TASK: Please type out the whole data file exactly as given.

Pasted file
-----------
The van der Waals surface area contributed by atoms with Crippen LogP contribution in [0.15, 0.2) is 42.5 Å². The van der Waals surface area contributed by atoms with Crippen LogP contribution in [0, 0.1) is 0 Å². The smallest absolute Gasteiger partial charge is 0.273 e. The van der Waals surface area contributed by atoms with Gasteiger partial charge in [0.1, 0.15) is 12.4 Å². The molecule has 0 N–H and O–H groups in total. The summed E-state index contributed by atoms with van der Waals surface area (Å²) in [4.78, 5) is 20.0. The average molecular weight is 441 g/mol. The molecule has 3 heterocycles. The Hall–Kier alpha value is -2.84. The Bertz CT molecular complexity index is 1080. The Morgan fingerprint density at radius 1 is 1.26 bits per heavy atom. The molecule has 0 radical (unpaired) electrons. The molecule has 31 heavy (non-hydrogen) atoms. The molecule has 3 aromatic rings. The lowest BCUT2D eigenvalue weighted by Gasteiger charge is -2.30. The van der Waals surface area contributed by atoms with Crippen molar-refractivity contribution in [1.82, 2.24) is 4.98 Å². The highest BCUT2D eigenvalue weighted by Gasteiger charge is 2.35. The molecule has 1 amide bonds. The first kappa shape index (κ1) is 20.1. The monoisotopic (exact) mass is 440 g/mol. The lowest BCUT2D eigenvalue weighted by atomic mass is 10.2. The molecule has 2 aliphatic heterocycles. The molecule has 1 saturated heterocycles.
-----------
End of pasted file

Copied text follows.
The van der Waals surface area contributed by atoms with Crippen LogP contribution in [0.15, 0.2) is 42.5 Å². The van der Waals surface area contributed by atoms with Crippen LogP contribution in [0, 0.1) is 0 Å². The smallest absolute Gasteiger partial charge is 0.273 e. The van der Waals surface area contributed by atoms with Gasteiger partial charge in [0.1, 0.15) is 12.4 Å². The molecule has 0 N–H and O–H groups in total. The summed E-state index contributed by atoms with van der Waals surface area (Å²) in [4.78, 5) is 20.0. The average molecular weight is 441 g/mol. The molecule has 3 heterocycles. The Hall–Kier alpha value is -2.84. The Bertz CT molecular complexity index is 1080. The Morgan fingerprint density at radius 1 is 1.26 bits per heavy atom. The molecule has 0 radical (unpaired) electrons. The molecule has 31 heavy (non-hydrogen) atoms. The molecule has 3 aromatic rings. The lowest BCUT2D eigenvalue weighted by Gasteiger charge is -2.30. The van der Waals surface area contributed by atoms with Crippen molar-refractivity contribution in [1.82, 2.24) is 4.98 Å². The highest BCUT2D eigenvalue weighted by Gasteiger charge is 2.35. The molecule has 1 amide bonds. The first kappa shape index (κ1) is 20.1. The monoisotopic (exact) mass is 440 g/mol. The lowest BCUT2D eigenvalue weighted by atomic mass is 10.2. The molecule has 2 aliphatic heterocycles. The molecule has 1 saturated heterocycles.